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Open Heart Surgery Recovery Advice for Patient's Family

During the post surgical recovery at home, the patient needs to be the center of attention. The other family members, besides following the rehabilitation instructions, need to take up the slack around the house. This is a page about open heart surgery recovery advice for patient's family.
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"Help, I can't find enough to do!" That seems to be my motto lately and I don't have the slightest idea why; not until my husband came home from his cardiac rehab last week, that is. Please let me explain for I know it sounds like I have completely lost my mind and for a while I thought I had. For those of you who are regulars of ThriftyFun, you may remember my writing about our rather unusual Christmas spent in the hospital as my two sons and I waited anxiously while my husband fought for his life after complications from open heart surgery.

Well thankfully all turned out well and he is home and in cardiac rehab now. He does have some problems that aren't the normal path of healing, but we are dealing with them one at a time.

When we left the hospital, they gave us a three ring binder with all kinds of information in it, but we found it was lacking big time in one particular area. After we get home, get the oxygen set up for my husband, which is another issue we gained with the surgery, I get out the three ring binder to see what else I should be looking for or doing. It seems that the discharge nurse pretty much covered everything as far as I can tell. That is where I was wrong and they were lacking.

Oh, they covered most of the issues normal heart surgery patients may experience; however they failed to discuss any issues the family might face during the recovery time. While the patient is rightfully the center of attention, the other family members, in our case me, have to take up the slack and do the work of both. Now I am not complaining, he is worth it and I signed on for that when I said I do.

As time went by, I did my normal routine, did his chores, and along the way managed to do a variety of hobbies, a big variety of hobbies; more than normal for two people. I made myself busier and busier - starting one project after another, at times without finishing others. One day I was outside getting some things for yet another project, and on the way back to the house I saw something that spurred yet another idea and my mind was spinning out of control.

I finally realized something was wrong, but I had no idea what. I stepped in the door, looked at my husband, and said, "What is wrong with me, I can't stop finding things to start even before I am finished with other projects?" He calmly looked straight at me and said "I don't know but you sure do have a lot of stuff started all over the place."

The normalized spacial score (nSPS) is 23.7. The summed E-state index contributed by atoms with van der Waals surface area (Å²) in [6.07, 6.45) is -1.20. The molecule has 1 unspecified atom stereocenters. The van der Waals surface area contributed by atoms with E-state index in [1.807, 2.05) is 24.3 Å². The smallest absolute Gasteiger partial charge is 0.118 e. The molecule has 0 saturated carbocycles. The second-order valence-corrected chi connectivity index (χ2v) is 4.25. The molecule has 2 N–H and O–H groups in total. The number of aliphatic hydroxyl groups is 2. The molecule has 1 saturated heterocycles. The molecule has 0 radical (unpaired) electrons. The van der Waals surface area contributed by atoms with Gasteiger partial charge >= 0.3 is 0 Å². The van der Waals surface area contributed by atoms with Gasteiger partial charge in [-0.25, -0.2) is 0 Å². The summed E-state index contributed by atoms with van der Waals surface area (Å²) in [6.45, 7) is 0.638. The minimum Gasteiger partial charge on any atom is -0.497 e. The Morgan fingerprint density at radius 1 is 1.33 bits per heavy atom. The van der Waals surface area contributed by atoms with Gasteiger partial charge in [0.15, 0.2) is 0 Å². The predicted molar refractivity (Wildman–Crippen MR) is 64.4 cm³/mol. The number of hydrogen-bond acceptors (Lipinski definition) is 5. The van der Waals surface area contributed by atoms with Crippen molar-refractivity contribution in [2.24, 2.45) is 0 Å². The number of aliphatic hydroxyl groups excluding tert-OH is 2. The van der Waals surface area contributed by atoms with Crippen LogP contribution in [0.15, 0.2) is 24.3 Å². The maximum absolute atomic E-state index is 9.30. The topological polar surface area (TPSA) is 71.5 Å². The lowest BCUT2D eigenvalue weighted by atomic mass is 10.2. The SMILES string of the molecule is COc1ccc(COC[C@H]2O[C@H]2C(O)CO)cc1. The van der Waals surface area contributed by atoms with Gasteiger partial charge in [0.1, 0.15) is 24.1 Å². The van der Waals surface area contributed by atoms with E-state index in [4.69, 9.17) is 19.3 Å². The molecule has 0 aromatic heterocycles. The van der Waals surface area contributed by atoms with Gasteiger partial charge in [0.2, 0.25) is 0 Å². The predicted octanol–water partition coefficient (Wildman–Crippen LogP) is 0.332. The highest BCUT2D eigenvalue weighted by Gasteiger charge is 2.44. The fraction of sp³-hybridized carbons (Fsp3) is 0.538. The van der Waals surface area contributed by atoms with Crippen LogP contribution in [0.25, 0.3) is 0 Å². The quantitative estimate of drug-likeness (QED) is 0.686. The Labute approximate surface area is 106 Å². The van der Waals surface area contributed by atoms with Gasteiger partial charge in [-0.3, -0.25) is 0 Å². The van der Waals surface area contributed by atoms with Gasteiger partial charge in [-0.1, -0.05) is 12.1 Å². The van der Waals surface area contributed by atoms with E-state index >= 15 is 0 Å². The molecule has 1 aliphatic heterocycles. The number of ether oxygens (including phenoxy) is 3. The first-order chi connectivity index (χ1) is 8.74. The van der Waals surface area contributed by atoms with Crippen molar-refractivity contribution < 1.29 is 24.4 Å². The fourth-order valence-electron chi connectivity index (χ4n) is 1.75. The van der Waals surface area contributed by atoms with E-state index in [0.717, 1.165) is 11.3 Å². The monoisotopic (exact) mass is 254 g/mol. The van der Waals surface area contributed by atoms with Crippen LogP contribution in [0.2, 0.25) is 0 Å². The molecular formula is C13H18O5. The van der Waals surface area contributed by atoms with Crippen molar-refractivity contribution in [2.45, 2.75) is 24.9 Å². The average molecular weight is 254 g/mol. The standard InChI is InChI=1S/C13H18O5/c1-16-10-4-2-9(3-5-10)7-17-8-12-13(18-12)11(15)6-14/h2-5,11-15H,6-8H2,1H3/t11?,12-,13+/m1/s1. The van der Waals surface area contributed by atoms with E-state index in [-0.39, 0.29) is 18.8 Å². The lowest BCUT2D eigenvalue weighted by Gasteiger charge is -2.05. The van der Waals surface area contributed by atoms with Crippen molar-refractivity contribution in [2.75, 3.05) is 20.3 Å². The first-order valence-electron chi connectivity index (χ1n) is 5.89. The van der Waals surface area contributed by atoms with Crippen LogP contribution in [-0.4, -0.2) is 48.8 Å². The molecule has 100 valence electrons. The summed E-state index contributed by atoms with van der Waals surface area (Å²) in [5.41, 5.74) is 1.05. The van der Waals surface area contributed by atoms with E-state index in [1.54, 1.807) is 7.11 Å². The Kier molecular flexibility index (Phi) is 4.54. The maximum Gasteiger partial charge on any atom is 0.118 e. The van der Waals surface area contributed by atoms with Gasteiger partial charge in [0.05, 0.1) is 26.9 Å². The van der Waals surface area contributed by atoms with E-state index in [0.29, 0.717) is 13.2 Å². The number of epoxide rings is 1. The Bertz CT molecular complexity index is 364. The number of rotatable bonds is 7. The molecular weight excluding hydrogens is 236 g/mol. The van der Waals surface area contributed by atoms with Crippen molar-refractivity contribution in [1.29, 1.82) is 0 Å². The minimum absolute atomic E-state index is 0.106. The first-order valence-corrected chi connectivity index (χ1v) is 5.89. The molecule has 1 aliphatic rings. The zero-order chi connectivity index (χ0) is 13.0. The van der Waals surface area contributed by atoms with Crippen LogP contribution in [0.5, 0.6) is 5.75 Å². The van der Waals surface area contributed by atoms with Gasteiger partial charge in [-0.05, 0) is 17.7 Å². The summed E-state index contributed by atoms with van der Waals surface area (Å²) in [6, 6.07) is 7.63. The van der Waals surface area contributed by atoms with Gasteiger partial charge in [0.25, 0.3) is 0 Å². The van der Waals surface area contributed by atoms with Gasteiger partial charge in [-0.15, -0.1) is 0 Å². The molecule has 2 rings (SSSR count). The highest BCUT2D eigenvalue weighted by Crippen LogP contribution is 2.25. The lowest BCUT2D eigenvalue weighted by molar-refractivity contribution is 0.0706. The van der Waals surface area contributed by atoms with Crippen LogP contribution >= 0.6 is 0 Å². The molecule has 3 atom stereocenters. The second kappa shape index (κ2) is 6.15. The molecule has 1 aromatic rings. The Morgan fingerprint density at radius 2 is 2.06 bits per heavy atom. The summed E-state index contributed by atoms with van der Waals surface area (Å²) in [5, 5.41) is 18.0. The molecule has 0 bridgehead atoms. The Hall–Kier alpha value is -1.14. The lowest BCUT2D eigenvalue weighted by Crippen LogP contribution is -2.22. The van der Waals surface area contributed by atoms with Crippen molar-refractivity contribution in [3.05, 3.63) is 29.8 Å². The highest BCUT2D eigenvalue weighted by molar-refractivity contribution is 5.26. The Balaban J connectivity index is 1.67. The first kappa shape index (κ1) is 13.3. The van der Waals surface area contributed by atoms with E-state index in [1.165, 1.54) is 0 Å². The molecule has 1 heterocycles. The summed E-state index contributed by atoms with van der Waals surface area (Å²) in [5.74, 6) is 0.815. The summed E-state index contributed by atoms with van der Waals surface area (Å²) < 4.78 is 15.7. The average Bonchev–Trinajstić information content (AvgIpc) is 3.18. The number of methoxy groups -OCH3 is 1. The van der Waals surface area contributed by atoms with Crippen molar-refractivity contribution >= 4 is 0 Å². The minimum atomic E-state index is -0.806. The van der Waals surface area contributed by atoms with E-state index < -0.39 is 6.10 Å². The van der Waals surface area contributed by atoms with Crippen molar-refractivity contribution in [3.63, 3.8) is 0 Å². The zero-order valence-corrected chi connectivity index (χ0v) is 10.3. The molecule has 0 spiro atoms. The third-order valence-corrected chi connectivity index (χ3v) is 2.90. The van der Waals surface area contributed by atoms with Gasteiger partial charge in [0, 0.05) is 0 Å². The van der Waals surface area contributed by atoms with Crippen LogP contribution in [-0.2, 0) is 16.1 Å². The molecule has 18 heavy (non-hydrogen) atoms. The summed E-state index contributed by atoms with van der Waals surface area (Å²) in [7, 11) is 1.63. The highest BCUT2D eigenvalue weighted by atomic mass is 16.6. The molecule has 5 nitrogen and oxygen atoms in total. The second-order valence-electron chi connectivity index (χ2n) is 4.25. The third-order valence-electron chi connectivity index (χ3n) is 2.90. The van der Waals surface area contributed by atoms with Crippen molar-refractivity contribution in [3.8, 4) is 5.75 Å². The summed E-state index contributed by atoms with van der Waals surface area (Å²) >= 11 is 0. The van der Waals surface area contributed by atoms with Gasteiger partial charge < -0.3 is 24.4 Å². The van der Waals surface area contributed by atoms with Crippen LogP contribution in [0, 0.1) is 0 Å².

The answer came the very next day at his cardiac rehab! The nurse always had a topic she talked about and that particular day she chooses the effects the rehabilitation time has on families! What my husband and I were experiencing was a sort of shared depression. His depression stemmed from not being able to do things and seeing me have to pick up the slack for him and do my work too. He handled it by expecting me to know what and when he wanted something done, as though he were the one doing it. My depression stemmed from seeing him look normal, yet not do anything, then expecting me to do everything. I expressed that depression by being so busy, he didn't know when I did his work and therefore he couldn't ask anything of me. We didn't have words about it, we handled it calmly, but it was still an issue we were constantly facing.

This may all sound strange to you now, but believe me, if you ever go through open heart surgery with someone or know someone who does and experience what we have, you will understand the whole situation much better knowing what to expect. It is my hope this will help you cope with the stress put on the family as the healing time takes its toll on everyone, not only the patient. Being warned ahead of time would have made these past months so much easier for both of us.

By Ann Winberg from Loup City, NE

Editor's Note: Here is Ann's previous essay.

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Better Living FamilyFebruary 9, 2014
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